1. If not bargained for, may be seen as a gift = no consideration

iii. Consideration can be:

1. An act other than a promise

2. A forbearance

3. The creation, modification, or destruction of a legal relation

b. Still consideration if one party is quitting something bad for them (alcohol, tobacco, gambling); party had a legal right to do these things & gave them up for the K

i. Hamer v. Sidway (1891) CA NY

1. Consideration bc even though quitting was good for him, he had a legal right to do those things; consideration does not mean that one party’s deal is hurting them

c. Invalid claim can still be consideration, if made in good faith

i. RS §74 – Settlement of Claims

1. Forbearance to assert or the surrender of a claim or defense which proves to be invalid is not consideration unless:

a. The claim or defense is in fact doubtful bc of uncertainty as to the facts of the law; OR

b. The forbearance or surrendering party believes that the claim or defense may be fairly determined to be valid

ii. Dyer v. National By-Products, Inc. (1986) SC Iowa

1. P’s forbearance (would not sue) claim is consideration, if P acted in good faith and truly believed he had a claim, even though he did not have an actual claim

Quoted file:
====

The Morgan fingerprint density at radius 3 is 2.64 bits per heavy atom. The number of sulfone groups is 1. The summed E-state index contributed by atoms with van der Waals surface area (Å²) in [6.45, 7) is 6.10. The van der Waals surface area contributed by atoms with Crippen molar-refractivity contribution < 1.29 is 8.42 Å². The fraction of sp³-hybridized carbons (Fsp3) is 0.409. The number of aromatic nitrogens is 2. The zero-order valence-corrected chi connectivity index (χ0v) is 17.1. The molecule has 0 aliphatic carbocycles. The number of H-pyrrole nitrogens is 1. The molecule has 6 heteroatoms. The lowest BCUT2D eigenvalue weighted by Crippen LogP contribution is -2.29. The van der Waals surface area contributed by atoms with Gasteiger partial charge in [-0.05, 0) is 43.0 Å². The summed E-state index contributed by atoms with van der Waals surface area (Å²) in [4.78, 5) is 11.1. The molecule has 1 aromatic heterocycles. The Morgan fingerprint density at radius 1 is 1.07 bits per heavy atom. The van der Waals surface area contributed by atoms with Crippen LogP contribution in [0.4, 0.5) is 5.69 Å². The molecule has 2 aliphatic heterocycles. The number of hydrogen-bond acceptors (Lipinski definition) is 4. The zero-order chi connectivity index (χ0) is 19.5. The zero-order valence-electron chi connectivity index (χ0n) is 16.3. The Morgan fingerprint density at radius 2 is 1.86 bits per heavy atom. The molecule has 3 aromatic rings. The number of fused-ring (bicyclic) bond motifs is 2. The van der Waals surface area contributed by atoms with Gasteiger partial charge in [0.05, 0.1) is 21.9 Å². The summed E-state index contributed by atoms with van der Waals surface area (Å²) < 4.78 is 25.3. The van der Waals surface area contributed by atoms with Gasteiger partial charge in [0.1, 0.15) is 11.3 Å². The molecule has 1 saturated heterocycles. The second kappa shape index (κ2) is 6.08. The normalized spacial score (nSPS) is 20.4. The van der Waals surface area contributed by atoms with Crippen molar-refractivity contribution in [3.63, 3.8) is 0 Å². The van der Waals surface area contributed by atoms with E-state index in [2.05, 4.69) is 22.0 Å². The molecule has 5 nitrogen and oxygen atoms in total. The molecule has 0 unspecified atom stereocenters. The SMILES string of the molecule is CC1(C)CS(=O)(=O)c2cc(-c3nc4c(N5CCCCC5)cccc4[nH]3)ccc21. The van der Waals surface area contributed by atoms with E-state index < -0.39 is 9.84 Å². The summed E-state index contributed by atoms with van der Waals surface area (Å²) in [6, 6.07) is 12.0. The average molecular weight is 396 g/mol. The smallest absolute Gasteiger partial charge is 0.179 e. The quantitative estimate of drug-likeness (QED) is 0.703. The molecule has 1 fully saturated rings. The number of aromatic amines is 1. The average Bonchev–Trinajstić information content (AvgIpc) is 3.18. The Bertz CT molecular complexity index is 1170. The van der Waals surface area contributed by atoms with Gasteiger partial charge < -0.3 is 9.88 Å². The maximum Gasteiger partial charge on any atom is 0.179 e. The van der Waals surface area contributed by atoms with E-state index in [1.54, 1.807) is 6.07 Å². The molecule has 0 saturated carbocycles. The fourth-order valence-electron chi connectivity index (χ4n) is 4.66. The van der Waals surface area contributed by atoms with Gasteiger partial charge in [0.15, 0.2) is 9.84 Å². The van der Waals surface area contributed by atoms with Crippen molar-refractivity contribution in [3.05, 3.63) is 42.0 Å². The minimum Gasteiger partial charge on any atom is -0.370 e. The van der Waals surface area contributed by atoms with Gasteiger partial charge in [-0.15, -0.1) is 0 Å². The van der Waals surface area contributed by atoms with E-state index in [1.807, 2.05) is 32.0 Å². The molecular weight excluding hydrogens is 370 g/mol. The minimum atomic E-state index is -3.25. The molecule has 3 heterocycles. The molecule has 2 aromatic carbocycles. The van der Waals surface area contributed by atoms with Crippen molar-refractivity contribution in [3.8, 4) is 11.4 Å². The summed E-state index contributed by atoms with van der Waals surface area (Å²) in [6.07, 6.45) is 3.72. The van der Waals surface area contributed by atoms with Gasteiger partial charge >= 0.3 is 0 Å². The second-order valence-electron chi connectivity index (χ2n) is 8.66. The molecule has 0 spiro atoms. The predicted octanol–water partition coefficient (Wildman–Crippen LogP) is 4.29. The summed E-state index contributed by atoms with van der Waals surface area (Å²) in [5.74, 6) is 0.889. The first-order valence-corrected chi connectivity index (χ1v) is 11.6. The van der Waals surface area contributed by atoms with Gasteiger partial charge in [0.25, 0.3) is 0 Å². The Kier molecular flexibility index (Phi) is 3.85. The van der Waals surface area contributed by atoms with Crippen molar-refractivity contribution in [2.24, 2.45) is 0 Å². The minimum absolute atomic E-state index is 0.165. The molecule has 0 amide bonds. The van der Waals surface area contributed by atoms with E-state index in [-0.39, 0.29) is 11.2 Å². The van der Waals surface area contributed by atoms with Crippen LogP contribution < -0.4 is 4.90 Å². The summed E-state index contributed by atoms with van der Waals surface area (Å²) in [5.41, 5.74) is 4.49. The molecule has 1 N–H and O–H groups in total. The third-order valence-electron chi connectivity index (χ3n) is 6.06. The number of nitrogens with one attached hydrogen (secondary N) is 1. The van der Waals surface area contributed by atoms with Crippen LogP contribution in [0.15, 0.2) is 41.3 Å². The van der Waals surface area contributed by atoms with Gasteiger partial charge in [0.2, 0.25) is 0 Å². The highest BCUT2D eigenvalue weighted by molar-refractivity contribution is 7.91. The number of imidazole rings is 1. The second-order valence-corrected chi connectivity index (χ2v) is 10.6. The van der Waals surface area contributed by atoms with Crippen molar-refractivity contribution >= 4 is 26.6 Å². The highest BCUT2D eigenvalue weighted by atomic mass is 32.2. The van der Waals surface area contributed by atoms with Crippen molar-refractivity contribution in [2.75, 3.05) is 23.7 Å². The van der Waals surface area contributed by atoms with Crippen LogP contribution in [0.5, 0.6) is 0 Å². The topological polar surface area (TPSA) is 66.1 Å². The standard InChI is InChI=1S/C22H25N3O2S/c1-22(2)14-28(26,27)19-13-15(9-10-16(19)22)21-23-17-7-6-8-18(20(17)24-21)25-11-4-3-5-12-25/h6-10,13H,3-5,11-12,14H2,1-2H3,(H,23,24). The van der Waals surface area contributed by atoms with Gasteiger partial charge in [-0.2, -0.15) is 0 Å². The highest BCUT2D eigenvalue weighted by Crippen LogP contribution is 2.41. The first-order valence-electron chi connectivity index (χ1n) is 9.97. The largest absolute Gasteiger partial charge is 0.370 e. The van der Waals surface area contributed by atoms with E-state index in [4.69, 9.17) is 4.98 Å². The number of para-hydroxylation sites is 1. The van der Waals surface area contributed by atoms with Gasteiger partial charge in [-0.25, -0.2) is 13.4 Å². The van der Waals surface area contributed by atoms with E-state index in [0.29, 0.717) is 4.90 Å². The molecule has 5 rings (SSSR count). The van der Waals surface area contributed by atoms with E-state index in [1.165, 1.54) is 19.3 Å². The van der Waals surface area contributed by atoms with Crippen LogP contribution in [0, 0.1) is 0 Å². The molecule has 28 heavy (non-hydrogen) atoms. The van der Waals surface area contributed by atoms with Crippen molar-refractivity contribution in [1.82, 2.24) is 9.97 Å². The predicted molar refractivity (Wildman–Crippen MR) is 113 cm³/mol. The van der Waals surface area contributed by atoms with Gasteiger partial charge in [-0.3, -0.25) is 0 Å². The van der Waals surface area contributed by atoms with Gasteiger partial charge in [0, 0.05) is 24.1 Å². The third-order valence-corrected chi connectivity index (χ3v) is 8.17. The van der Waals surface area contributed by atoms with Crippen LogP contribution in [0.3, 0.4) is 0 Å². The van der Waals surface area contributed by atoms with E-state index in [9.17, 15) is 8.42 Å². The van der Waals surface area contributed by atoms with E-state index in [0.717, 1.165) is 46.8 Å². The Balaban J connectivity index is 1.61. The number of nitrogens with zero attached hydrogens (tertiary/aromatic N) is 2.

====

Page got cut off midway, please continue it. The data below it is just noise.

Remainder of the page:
iii. Claim of good faith needs to be decided by jury

d. Not consideration

i. If you don’t have a legal right

ii. Already contractually obligated to do it

iii. Past services – usually not considered valid for consideration; can’t bargain for someone to do something that has already been done

1. Feinberg v. Pfeiffer Co. (1959) CT Appeal Missouri

a. $$ was a gift, and D could stop payment at any time, her past work was not consideration for a contract

e. Consideration Substitutes (Exceptions):

i. The Material Benefit Rule (Promise v. Prior Benefit Conferred)

1. CL recognizes 3 exceptions to rule about past consideration

a. A debt barred by a statute of limitations

b. A debt discharged in bankruptcy

c. A promise to perform a previously voidable obligation

2. Material Benefit Rule – Re. § 86

a. A promise made in recognition of a prior benefit may be enforced “to the extent necessary to prevent injustice”

b. Material benefit + promise to pay = consideration

3. K Implied by law = quasi-contract created under law of restitution to prevent unjust enrichment

a. No real promise or voluntary consent, just a duty imposed by law to pay for the value of a benefit conferred on the D by the P so as to avoid an inequity (good Dr)

b. Create K and obligation to pay based on benefits conferred = that you should pay for

c. ONLY remedy is restitution

4. K Implied in Fact = based on conduct (barber)

a. Don’t actually say anything, but there is still a K

5. Express K = evidenced by words (writing/oral)

ii. Promissory Estoppel – Re. § 90

1. Defined: a promise that foreseeably induces reliance on the part of the promise, may be enforced despite the absence of consideration.